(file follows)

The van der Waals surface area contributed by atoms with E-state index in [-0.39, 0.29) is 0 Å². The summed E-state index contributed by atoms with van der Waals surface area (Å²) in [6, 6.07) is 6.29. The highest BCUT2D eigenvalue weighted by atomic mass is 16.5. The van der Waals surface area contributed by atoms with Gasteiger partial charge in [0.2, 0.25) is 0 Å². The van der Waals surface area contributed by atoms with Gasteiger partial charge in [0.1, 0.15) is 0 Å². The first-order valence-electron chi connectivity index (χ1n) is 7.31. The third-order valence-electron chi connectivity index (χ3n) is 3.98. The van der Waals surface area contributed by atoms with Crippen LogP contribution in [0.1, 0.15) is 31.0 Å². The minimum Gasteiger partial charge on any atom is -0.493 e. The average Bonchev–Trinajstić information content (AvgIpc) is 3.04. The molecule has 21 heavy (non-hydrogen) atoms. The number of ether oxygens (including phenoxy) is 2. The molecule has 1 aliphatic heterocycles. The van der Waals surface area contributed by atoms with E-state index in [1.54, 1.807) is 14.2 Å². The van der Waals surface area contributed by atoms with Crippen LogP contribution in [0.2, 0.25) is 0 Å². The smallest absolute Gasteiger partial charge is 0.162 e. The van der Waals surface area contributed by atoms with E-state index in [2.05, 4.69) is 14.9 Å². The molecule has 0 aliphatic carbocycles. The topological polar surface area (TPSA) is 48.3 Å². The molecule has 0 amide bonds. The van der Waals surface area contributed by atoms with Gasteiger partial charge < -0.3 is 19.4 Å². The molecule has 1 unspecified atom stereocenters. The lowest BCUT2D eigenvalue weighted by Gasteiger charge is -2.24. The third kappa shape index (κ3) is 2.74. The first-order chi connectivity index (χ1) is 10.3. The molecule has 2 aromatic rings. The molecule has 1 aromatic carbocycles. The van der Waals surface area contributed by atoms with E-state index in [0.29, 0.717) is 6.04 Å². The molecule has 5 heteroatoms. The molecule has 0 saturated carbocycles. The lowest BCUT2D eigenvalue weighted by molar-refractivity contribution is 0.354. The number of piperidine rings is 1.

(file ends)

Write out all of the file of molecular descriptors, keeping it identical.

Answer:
The van der Waals surface area contributed by atoms with E-state index in [-0.39, 0.29) is 0 Å². The summed E-state index contributed by atoms with van der Waals surface area (Å²) in [6, 6.07) is 6.29. The highest BCUT2D eigenvalue weighted by atomic mass is 16.5. The van der Waals surface area contributed by atoms with Gasteiger partial charge in [0.2, 0.25) is 0 Å². The van der Waals surface area contributed by atoms with Gasteiger partial charge in [0.1, 0.15) is 0 Å². The first-order valence-electron chi connectivity index (χ1n) is 7.31. The third-order valence-electron chi connectivity index (χ3n) is 3.98. The van der Waals surface area contributed by atoms with Crippen LogP contribution in [0.1, 0.15) is 31.0 Å². The minimum Gasteiger partial charge on any atom is -0.493 e. The average Bonchev–Trinajstić information content (AvgIpc) is 3.04. The molecule has 21 heavy (non-hydrogen) atoms. The number of ether oxygens (including phenoxy) is 2. The molecule has 1 aliphatic heterocycles. The van der Waals surface area contributed by atoms with E-state index in [1.54, 1.807) is 14.2 Å². The van der Waals surface area contributed by atoms with Crippen LogP contribution in [0.2, 0.25) is 0 Å². The smallest absolute Gasteiger partial charge is 0.162 e. The van der Waals surface area contributed by atoms with E-state index in [2.05, 4.69) is 14.9 Å². The molecule has 0 aliphatic carbocycles. The topological polar surface area (TPSA) is 48.3 Å². The molecule has 0 amide bonds. The van der Waals surface area contributed by atoms with Gasteiger partial charge < -0.3 is 19.4 Å². The molecule has 1 unspecified atom stereocenters. The lowest BCUT2D eigenvalue weighted by Gasteiger charge is -2.24. The third kappa shape index (κ3) is 2.74. The first-order chi connectivity index (χ1) is 10.3. The molecule has 2 aromatic rings. The molecule has 1 aromatic carbocycles. The van der Waals surface area contributed by atoms with E-state index in [0.29, 0.717) is 6.04 Å². The molecule has 5 heteroatoms. The molecule has 0 saturated carbocycles. The lowest BCUT2D eigenvalue weighted by molar-refractivity contribution is 0.354. The number of piperidine rings is 1.